First, the universities want to admit students from various countries, and the consulate helps them with that task, he said. Second, the American educational system possesses a unique set of values and advantages that should be accessible for international students.

Kazakhstani students have good opportunities to realise their ambitions in the US, Kilburg said.

"The US has an atmosphere conducive to people discovering their talent and receiving support for [that talent]," he said. "This is due not only to American culture and society, but how the universities themselves are set up, with local industry helping them to develop."

Studying in the US appeals to many Kazakhstanis.

Denis Gavrilin from Almaty said he wants to continue studying in the US, even though he already earned a master's in management in Kazakhstan.

"I manage a team of IT specialists for a retailer," he told Caravanserai. "Now, I want to get an MBA in America because it is respected all over the world. I also want to reinforce my knowledge."

Recruiting students across Kazakhstan

Recruiters from selected universities toured local schools and universities across Kazakhstan to talk with students about educational opportunities in the US and how to apply for a student visa.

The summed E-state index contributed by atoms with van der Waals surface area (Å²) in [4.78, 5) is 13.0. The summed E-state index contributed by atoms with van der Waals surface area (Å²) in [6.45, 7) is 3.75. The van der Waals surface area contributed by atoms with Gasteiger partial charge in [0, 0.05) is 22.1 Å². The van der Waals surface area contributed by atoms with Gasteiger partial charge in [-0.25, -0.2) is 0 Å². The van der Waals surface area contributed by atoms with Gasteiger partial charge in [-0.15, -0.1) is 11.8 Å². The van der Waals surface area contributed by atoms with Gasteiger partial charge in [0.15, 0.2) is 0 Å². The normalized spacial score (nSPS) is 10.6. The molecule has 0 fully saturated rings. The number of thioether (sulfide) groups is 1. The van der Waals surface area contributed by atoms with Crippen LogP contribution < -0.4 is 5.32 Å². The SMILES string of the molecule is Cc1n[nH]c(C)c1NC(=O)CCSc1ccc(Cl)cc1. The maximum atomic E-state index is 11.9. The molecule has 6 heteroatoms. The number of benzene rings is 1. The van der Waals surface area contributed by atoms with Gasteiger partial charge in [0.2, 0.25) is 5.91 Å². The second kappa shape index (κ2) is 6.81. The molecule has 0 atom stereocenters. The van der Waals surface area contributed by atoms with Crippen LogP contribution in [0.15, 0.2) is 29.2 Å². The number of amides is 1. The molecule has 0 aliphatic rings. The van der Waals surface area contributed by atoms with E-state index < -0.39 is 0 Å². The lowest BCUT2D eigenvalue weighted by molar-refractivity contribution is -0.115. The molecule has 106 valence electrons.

"We are very interested in having students from different countries," Steven Hales, dean of international education at Diablo Valley College in Pleasant Hill, California, told Caravanserai.

Students from 75 countries are studying at Diablo Valley College, he said, including 12 students from Kazakhstan who have distinguished themselves through their academic performance and diligence.

"They are gaining interesting experience, staying with Americans in their homes," Hales said. "This is good for the family, since it learns something new, and for the young people, because they can learn about American culture."

"Students from Central Asia are very well educated, bright and polite," said Esther Meade, an admissions and records specialist at Santiago Canyon College in Orange, California.

"They are exactly what we need, so we want students from Kazakhstan to enrol with us," she told Caravanserai.